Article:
Hue Jackson Convinced His Baby Browns Will Win, ‘By Hook Or By Crook’

Hue Jackson and the Cleveland Browns are about to find out how good – or bad – it feels to be young again.

As they begin preparations for this week’s season opener in Philadelphia, the team’s 2016 roster boasts 17 rookies – 13 draft picks and 4 undrafted free agents – and 28 of the 53 players have 2 or fewer years of experience in the NFL. Only 7 are over the age of 30 and 36 players are 25 or younger.

Call them the baby Browns.

“I didn’t know how young we would be,” Jackson said “We have what we have. I’m excited about the guys that we have. We just have to coach them up and get them better.”

Although the team finds itself in the infantile stages of a massive rebuild, Jackson hasn’t changed his outlook or expectations heading into the season which kicks off Sunday afternoon in Philadelphia.

“I have an expectation and I’m not backing down from that and I’m not changing that thought process in our players,” Jackson said Monday afternoon. “That is just what we are going to do and we are going to find a way to do it. I don’t know how it’s going to happen.

“By hook or by crook, we are going to get this done. We have to. That is all I know. I don’t know anything else.”

Cleveland’s sports curse was lifted this summer when the Cavaliers shocked the Golden State Warriors and erased a 3-1 series deficit to win the NBA championship. The Indians currently reside in first place with a healthy lead in the AL Central and a ticket to the playoffs all but punched.

Then there are the Browns, who haven’t won an NFL title since 1964 and have had 13 double-digit loss seasons, 1 playoff appearance and just 2 winning seasons since returning in 1999.

None of that maters to Jackson. His positive attitude has become infectious throughout the organization since the moment he walked into the Browns’ facility on Jan. 13 and declared, “We’re going to chase greatness here.”

Despite Jackson’s enthusiasm and desire to win, this does not appear to be the year that the playoff drought – now spanning 13 seasons – will end.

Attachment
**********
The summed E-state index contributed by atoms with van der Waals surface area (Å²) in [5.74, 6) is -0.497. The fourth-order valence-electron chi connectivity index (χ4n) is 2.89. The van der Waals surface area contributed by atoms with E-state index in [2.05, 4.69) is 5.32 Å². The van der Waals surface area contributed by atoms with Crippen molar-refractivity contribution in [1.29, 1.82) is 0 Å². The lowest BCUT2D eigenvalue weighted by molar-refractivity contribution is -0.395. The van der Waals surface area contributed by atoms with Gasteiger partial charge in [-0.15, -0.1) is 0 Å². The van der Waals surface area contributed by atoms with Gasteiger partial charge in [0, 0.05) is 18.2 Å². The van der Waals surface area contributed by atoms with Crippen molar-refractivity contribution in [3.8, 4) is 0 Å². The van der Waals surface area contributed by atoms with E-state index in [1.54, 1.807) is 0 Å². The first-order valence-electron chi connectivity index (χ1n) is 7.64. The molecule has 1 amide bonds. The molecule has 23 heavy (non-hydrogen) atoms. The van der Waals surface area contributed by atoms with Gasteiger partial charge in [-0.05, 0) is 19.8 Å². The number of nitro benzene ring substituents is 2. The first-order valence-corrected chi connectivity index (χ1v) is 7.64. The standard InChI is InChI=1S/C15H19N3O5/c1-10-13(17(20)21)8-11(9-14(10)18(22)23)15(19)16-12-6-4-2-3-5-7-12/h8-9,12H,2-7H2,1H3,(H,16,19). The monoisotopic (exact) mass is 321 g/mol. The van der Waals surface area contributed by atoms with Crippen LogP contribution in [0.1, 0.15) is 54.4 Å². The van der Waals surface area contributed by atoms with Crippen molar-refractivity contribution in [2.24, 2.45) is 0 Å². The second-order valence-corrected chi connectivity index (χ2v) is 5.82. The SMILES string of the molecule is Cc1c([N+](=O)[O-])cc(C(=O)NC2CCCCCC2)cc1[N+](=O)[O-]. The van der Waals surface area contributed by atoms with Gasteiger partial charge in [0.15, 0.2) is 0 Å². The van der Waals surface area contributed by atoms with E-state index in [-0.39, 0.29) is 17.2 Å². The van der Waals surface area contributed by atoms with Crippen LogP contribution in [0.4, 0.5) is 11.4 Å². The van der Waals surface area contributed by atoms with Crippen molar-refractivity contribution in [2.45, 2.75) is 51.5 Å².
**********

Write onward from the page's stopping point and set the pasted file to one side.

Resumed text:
The hope is that Jackson’s confidence will at least bring some calm to an organization that has been as turbulent off the field as it has been awful on it. He has the unenviable task of trying to turn the Browns – a perennial loser that changes quarterbacks, coaches and executives as often as babies have their diapers changed – into a winner.

For him it starts with the belief that they can win. He is employing the phrase “Expect to win” throughout the team’s facility and even has a projected image of the slogan aimed at the floor in the middle of the team’s locker room at FirstEnergy Stadium.

But in Cleveland there isn’t a belief among fans that the team can win anything, except another top-10 draft pick to blow. Jackson knows it and he doesn’t care. He simply greets the skepticism with a smile and embraces the challenge before him.

Since taking over, much of his energy has been spent on sweeping the toxic negativity of the team’s recent history from the organization.

The Browns have rid themselves of 3 recent first-round busts by releasing troubled quarterback Johnny Manziel, selected 22nd overall in 2014, in March and then trading the No. 6 pick in 2013, Barkevious Mingo, to New England and the No. 8 overall selection in 2014, Justin Gilbert, to the Steelers. Over the course of 6 months the entire roster was gutted. 13 starters and 30 players overall were jettisoned from last year’s 3-13 club.

Out with the old, in with the new and Jackson looks to use that youth to his advantage.

“They are not ‘NFL-ized,’” Jackson said. “They haven’t been in the National Football League. I think some of our guys are just going to go play, and I think that is what we have to do as a football team. We can’t get worried about anything.”

Especially the sordid past, because there is nothing Jackson, who begins his second NFL head coaching job after going 8-8 while leading the Oakland Raiders in 2011, can do to fix that. His focus is on the future which he sees to be very bright for a franchise desperate to find any glimmer of light.

“I’m a lot calmer,” Jackson said in describing how he’s changed as a coach. “I thought I was about to lose my mind the first time I did this. I think I get it now. I understand the process of it and understand really what we are trying to accomplish, which really keeps you calm during the week. I think it is really important for our football team. They need to see me be very consistent week in and week out.

“We are not blinking. We are just going to keep getting better. We are going to keep working.”

For Jackson, the work has just begin.

More from Daryl Ruiter | 92.3 The Fan
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